Not Ready to Quit? Consider Taking a Break!

If quitting tobacco seems like too much right now, consider taking a break or a vacation from tobacco use.

This can help you feel better by restoring balance*.

  • Set a goal to stop using tobacco.
  • Talk with your doctor for resources or ways to cope with withdrawal symptoms.

If this goes well, maybe you will take more breaks during the year. This could lead to a tobacco-free life!

*Follow your doctor’s directions for medicine, exercise, diet and other activities.

Quitting tobacco use

Benefits of quitting

  • Your body responds quickly to quitting:
    • 8 hours: The carbon monoxide level in your blood drops to normal. The oxygen level in your blood increases to normal.
    • 24 hours: Your chance of heart attack decreases.
    • 48 hours: Nerve endings start to grow again.
    • 2 weeks: Circulation to your hands and feet improve. Your ability to exercise improves. According to the American Lung Association, your lung function may increase up to 30 percent.
  • There are many health benefits to quitting. Quitting:
    • lowers your chances of stroke, heart disease and nerve damage
    • may lower your blood pressure
    • lowers your risks of many types of cancers

Suggestions for quitting tobacco

Studies show that the most successful way to quit uses counseling, medicines and follow-up. Ask your health care provider for more information.

  • Prepare to stop.
    • Get support from family and friends.
    • Avoid places where you know you will want to use tobacco.
    • Plan activities to replace using tobacco.
  • Choose a day to stop.
    • Get rid of cigarettes, ashtrays and lighters.
  • Stop.
    • Stop on the day you planned to stop.
    • Be careful with situations or activities in which you might be tempted to start start using tobacco again.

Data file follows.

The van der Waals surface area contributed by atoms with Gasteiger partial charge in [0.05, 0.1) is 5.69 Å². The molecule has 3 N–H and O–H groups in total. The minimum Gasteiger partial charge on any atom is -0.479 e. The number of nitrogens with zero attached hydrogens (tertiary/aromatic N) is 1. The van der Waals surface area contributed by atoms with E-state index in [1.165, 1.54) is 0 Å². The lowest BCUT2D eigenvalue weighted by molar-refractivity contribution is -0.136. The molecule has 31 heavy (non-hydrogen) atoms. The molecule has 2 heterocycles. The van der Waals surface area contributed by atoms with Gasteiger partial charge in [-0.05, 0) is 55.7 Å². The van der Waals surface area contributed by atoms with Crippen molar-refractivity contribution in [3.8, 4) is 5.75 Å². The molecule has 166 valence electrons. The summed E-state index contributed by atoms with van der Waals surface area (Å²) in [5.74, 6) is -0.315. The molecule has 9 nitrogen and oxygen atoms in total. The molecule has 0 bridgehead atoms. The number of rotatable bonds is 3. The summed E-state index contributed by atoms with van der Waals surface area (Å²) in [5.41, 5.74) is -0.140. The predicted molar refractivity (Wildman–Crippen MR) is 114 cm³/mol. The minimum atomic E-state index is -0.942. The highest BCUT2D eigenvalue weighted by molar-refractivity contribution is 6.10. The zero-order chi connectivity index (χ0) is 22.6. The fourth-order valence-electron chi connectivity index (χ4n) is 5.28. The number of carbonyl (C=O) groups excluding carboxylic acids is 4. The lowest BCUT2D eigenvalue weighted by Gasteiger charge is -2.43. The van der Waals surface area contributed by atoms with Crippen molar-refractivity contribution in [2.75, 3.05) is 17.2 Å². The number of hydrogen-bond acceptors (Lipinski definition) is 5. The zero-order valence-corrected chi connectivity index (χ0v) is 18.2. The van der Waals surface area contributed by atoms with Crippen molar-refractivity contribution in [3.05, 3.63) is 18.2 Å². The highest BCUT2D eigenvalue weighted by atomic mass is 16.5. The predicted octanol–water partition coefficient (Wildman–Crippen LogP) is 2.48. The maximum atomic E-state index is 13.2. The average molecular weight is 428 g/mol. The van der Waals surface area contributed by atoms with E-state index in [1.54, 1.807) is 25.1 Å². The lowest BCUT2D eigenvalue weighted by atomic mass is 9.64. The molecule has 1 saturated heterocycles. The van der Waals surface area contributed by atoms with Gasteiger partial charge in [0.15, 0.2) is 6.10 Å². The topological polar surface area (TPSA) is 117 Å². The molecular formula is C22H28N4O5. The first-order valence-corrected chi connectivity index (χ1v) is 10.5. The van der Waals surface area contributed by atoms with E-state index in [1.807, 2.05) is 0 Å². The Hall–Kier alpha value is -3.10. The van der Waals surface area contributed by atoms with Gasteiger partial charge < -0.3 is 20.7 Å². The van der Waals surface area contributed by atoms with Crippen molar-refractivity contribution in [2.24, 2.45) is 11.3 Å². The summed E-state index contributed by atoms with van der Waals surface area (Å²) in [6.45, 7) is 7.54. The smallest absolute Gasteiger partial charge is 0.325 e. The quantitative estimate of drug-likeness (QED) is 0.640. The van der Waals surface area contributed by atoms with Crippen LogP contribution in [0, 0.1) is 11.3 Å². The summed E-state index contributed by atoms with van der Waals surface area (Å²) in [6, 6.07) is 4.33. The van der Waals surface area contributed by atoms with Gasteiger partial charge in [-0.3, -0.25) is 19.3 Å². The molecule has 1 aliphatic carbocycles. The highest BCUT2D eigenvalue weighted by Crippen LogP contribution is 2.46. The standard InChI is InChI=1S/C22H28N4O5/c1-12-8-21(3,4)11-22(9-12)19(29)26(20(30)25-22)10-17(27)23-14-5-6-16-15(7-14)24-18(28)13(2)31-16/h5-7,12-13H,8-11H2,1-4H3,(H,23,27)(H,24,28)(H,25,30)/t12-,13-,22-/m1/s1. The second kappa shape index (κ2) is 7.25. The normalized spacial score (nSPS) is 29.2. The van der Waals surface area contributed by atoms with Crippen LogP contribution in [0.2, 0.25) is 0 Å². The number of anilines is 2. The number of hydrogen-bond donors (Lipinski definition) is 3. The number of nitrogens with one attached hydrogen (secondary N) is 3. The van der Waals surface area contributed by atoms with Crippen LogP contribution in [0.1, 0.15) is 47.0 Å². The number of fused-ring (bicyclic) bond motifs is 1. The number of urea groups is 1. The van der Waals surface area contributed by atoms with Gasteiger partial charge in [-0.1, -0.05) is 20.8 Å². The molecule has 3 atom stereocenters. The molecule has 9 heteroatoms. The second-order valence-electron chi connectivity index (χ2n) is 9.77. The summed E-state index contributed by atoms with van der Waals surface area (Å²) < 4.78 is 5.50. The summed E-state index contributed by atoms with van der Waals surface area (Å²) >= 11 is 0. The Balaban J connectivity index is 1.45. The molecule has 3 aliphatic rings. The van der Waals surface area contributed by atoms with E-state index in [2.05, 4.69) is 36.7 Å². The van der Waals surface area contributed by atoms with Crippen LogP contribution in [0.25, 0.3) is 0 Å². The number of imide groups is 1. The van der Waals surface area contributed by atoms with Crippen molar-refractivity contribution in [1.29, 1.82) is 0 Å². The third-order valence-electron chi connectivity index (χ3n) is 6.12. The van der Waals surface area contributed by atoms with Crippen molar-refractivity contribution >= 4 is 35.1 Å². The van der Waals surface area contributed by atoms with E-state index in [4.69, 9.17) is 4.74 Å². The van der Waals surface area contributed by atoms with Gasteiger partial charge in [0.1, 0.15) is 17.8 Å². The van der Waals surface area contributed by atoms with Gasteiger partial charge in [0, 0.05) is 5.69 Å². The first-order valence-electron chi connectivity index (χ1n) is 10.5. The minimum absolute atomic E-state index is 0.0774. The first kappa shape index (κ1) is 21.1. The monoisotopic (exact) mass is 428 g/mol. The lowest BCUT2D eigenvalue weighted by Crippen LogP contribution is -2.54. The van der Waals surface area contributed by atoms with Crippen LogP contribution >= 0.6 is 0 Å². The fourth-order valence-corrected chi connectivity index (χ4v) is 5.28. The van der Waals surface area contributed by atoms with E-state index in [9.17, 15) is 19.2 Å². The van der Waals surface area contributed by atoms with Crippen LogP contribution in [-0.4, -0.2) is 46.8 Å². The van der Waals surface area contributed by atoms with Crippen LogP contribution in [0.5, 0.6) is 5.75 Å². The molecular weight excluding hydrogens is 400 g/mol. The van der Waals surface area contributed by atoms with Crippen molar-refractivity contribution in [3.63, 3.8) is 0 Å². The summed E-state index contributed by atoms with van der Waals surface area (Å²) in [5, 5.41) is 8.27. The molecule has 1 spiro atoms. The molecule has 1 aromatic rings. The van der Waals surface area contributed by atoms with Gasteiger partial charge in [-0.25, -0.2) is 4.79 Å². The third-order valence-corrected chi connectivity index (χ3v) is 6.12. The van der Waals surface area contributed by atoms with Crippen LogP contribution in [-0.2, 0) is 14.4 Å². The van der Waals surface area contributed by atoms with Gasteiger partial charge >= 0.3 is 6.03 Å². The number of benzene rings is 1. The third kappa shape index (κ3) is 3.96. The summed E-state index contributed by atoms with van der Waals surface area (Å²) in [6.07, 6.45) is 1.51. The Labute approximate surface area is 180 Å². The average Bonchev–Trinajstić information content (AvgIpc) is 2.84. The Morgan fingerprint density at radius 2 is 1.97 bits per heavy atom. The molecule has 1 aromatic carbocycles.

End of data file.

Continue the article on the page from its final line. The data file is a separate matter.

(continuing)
• Try to keep your focus on today, not the future. Tell yourself, "I am not smoking today."
  • Stay stopped.
    • Think positive thoughts. Remember why you decided to stop. Reward yourself.
    • Remember that your craving will pass whether you smoke or not.
    • Do not play games like telling yourself, "One cigarette won't hurt," "I deserve a dip or chew," "I just want to see how a cigarette tastes." Your brain might tell you these things to persuade you to go back to tobacco.

Resources for quitting

  • Tobacco Intervention Program at Abbott Northwestern Hospital
    • 612-863-1648
  • Tobacco Intervention Program at Mercy Hospital
    • 763-236-8008
  • Penny George™ Institute for Health and Healing (LiveWell Center) tobacco intervention coaching
    • 612-863-5178
  • Tobacco Intervention Program at River Falls Area Hospital:
    • 715-307-6075
  • Allina Health United Lung and Sleep Clinic Tobacco Cessation Program
    • 651-726-6200
  • QUITPLAN® (Minnesota)
  • Quit Smoking Hotline (all other states)
    • 1-800-QUIT-NOW
  • online tobacco cessation support
  • American Lung Association
  • Mayo Clinic Nicotine Dependence Center's Residential Treatment Program
    • 1-800-344-5984 or 1-507-266-1930
  • Chantix® GetQuit Support plan
  • financial aid for Chantix® or Nicotrol® inhaler
  • To buy aromatherapy
    • Plant Extracts 1-877-999-4236

Source: Allina Health's Patient Education Department, Heart Failure, fifth edition, 1-931876-31-2
First Published: 10/04/2002
Last Reviewed: 12/10/2015